Roche drops pursuit of FDA approval for immunotherapy for breast cancer

Aug. 30, 2021
Roche has voluntarily withdrawn from the U.S. approval process Tecentriq (atezolizumab) in combination with chemotherapy for the treatment of adults with unresectable locally advanced or metastatic triple-negative breast cancer (mTNBC) whose tumors express PD-L1.

Roche said it made this decision following consultation with the U.S. Food and Drug Administration (FDA), based on the agency’s assessment of the current mTNBC treatment landscape and in accordance with the requirements of the agency’s accelerated approval program. This decision only impacts the mTNBC indication in the United States. It does not affect other approved indications for Tecentriq in the U.S. and outside the U.S., including mTNBC.

 “TNBC remains the most challenging type of breast cancer to treat, which makes the decision to withdraw so difficult for us, as patients have had this medicine as an important option for more than two years,” said Levi Garraway, MD, PhD, Roche’s Chief Medical Officer and Head of Global Product Development.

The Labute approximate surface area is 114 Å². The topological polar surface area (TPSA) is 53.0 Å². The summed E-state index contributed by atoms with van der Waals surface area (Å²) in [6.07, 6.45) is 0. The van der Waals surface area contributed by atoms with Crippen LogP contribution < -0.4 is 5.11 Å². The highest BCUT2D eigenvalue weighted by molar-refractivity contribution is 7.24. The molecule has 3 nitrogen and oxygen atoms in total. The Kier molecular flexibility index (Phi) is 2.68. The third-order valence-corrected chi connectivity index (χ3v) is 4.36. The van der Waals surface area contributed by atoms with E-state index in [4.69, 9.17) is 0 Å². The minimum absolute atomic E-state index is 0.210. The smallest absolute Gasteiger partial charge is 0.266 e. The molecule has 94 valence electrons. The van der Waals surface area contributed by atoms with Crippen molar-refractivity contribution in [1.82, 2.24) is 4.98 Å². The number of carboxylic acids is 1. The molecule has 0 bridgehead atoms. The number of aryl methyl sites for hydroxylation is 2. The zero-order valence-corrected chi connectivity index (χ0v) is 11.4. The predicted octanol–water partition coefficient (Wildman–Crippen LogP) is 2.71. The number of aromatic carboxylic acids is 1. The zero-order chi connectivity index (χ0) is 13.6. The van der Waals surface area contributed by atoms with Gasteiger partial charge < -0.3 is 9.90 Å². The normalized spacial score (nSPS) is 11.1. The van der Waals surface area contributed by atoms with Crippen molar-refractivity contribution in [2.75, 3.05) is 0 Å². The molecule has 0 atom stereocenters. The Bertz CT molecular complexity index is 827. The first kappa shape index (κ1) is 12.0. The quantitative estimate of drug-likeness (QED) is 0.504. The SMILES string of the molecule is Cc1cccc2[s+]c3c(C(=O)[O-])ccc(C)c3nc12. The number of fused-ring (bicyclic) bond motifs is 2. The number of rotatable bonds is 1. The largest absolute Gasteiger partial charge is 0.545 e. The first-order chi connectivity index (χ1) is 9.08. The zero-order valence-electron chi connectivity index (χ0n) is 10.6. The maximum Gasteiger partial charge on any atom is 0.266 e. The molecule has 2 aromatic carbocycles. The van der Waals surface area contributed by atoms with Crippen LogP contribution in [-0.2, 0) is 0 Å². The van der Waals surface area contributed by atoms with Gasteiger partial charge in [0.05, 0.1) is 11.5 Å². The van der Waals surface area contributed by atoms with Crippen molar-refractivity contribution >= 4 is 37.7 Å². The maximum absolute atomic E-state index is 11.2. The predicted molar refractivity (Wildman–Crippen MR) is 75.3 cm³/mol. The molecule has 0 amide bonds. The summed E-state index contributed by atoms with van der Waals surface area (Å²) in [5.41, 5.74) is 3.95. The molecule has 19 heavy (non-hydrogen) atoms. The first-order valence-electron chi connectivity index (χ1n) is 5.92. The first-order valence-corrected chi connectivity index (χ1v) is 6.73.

Tecentriq was granted accelerated approval by the FDA for the mTNBC indication in March 2019, making it the first immunotherapy agent to be approved in this setting. Approval was based on the progression-free survival (PFS) results of the Phase III IMpassion130 study for people with mTNBC whose tumors express PD-L1 (≥1%). Continued approval for this indication was contingent upon the results of IMpassion131, the post-marketing requirement (PMR).

 Roche said the study did not meet its primary endpoint of PFS for the initial (first-line) treatment of people with mTNBC in the PD-L1-positive population. The results of both studies were discussed at the FDA Oncology Drugs Advisory Committee (ODAC), which voted 7 to 2 on April 27, 2021, in favor of maintaining the accelerated approval of Tecentriq in combination with nab-paclitaxel for the treatment of people with PD-L1-positive mTNBC.

Since then, Roche said it has been working with the FDA on a possible alternative PMR. However, due to the recent changes in the treatment landscape, the FDA no longer considers it appropriate to maintain the accelerated approval.

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